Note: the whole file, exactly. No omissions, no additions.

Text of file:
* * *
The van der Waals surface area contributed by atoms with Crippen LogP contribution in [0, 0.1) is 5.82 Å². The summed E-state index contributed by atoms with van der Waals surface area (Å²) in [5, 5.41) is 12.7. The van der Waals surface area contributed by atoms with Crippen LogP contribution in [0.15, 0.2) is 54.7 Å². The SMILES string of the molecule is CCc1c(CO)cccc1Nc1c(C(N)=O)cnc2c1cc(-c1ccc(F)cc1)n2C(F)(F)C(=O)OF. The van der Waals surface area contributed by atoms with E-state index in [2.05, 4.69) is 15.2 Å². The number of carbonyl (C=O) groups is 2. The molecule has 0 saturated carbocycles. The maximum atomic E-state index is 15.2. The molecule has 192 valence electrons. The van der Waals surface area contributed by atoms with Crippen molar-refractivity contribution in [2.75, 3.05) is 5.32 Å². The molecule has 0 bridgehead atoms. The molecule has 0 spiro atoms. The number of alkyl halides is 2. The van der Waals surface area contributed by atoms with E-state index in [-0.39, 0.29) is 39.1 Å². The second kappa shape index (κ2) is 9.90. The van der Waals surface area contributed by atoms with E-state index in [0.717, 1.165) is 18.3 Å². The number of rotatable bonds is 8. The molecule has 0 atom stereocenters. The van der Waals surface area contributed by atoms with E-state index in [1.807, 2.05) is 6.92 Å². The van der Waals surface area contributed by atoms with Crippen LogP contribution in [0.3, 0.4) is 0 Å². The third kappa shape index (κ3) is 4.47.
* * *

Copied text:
The van der Waals surface area contributed by atoms with Crippen LogP contribution in [0, 0.1) is 5.82 Å². The summed E-state index contributed by atoms with van der Waals surface area (Å²) in [5, 5.41) is 12.7. The van der Waals surface area contributed by atoms with Crippen LogP contribution in [0.15, 0.2) is 54.7 Å². The SMILES string of the molecule is CCc1c(CO)cccc1Nc1c(C(N)=O)cnc2c1cc(-c1ccc(F)cc1)n2C(F)(F)C(=O)OF. The van der Waals surface area contributed by atoms with E-state index in [2.05, 4.69) is 15.2 Å². The number of carbonyl (C=O) groups is 2. The molecule has 0 saturated carbocycles. The maximum atomic E-state index is 15.2. The molecule has 192 valence electrons. The van der Waals surface area contributed by atoms with Crippen molar-refractivity contribution in [2.75, 3.05) is 5.32 Å². The molecule has 0 bridgehead atoms. The molecule has 0 spiro atoms. The number of alkyl halides is 2. The van der Waals surface area contributed by atoms with E-state index in [-0.39, 0.29) is 39.1 Å². The second kappa shape index (κ2) is 9.90. The van der Waals surface area contributed by atoms with E-state index in [0.717, 1.165) is 18.3 Å². The number of rotatable bonds is 8. The molecule has 0 atom stereocenters. The van der Waals surface area contributed by atoms with E-state index in [1.807, 2.05) is 6.92 Å². The van der Waals surface area contributed by atoms with Crippen LogP contribution in [0.3, 0.4) is 0 Å². The third kappa shape index (κ3) is 4.47.